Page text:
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|Title:||Uncovering the potential of M1‐site‐activated NASICON cathodes for Zn‐Ion batteries|
Transmission electron microscopy
|Citation:||Hu, P., Zou, Z., Sun, X., Wang, D., Ma, J., Kong, Q., Xiao, D., Gu, L., Zhou, X., Zhao, J., Dong, S., He, B., Avdeev, M., Shi, S., Cui, G., & Chen, L. (2020). Uncovering the potential of M1‐site‐activated NASICON cathodes for Zn‐Ion batteries. Advanced Materials, 32(14), 1907526. doi:10.1002/adma.201907526|
|Abstract:||There is a long‐standing consciousness that the rhombohedral NASICON‐type compounds as promising cathodes for Li+/Na+ batteries should have inactive M1(6b) sites with ion (de)intercalation occurring only in the M2 (18e) sites. Of particular significance is that M1 sites active for charge/discharge are commonly considered undesirable because the ion diffusion tends to be disrupted by the irregular occupation of channels, which accelerates the deterioration of battery. However, it is found that the structural stability can be substantially improved by the mixed occupation of Na+/Zn2+ at both M1 and M2 when using NaV2(PO4)3 (NVP) as a cathode for Zn‐ion batteries. The results of atomic‐scale scanning transmission electron microscopy, analysis of ab initio molecular dynamics simulations, and an accurate bond‐valence‐based structural model reveal that the improvement is due to the facile migration of Zn2+ in NVP, which is enabled by a concerted Na+/Zn2+ transfer mechanism. In addition, significant improvement of the electronic conductivity and mechanical properties is achieved in Zn2+‐intercalated ZnNaV2(PO4)3 in comparison with those of Na3V2(PO4)3. This work not only provides in‐depth insight into Zn2+ intercalation and dynamics in NVP unlocked by activating the M1 sites, but also opens a new route toward design of improved NASICON cathodes. © 1999-2021 John Wiley & Sons, Inc.|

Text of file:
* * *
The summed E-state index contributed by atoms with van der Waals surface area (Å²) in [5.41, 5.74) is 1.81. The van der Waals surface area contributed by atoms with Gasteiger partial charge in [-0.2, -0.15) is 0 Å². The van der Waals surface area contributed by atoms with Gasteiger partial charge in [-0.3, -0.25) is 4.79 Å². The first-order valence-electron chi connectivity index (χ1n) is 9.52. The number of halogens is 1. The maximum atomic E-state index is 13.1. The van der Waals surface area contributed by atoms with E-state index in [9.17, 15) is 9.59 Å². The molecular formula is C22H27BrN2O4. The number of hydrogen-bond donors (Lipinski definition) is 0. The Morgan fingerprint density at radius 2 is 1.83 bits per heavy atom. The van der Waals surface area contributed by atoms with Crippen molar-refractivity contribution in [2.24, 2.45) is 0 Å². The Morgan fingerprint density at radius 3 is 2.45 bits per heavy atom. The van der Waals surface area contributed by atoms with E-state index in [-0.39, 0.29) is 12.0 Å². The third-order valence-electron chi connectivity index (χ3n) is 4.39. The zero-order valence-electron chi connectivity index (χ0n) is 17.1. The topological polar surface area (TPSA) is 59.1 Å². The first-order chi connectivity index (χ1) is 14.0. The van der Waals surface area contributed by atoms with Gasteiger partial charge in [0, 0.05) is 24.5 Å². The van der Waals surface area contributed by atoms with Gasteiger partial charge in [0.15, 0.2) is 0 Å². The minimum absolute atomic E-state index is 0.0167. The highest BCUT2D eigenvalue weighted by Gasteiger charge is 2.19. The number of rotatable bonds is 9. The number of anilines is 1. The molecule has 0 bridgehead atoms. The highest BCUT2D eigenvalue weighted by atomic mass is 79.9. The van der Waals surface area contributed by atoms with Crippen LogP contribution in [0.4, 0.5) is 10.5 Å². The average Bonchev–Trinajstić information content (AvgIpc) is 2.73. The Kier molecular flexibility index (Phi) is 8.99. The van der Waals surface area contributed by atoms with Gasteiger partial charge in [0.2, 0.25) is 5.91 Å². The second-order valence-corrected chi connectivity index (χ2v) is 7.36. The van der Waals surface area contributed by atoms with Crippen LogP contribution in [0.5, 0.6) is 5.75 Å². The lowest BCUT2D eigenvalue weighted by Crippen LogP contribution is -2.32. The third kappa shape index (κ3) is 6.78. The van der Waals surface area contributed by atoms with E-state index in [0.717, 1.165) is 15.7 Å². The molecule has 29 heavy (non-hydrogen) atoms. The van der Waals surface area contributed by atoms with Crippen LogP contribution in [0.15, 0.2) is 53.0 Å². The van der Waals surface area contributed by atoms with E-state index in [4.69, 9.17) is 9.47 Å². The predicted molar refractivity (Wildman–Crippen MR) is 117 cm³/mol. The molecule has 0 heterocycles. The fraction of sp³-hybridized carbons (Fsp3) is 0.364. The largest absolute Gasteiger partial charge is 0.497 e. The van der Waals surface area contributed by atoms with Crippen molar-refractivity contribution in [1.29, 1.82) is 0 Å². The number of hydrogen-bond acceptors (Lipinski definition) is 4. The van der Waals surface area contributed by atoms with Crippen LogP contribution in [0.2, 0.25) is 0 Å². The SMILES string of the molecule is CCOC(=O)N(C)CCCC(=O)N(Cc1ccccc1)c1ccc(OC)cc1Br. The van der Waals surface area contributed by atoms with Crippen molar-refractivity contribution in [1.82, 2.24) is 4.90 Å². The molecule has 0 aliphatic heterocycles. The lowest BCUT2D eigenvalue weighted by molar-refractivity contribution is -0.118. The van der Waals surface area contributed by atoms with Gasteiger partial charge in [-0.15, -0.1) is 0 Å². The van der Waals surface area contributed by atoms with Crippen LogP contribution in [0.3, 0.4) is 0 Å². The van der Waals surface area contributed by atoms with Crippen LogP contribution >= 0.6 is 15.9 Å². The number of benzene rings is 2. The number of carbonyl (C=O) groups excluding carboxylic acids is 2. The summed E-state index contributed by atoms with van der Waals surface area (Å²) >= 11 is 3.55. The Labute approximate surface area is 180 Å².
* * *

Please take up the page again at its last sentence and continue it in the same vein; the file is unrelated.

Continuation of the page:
|Appears in Collections:||Journal Articles|
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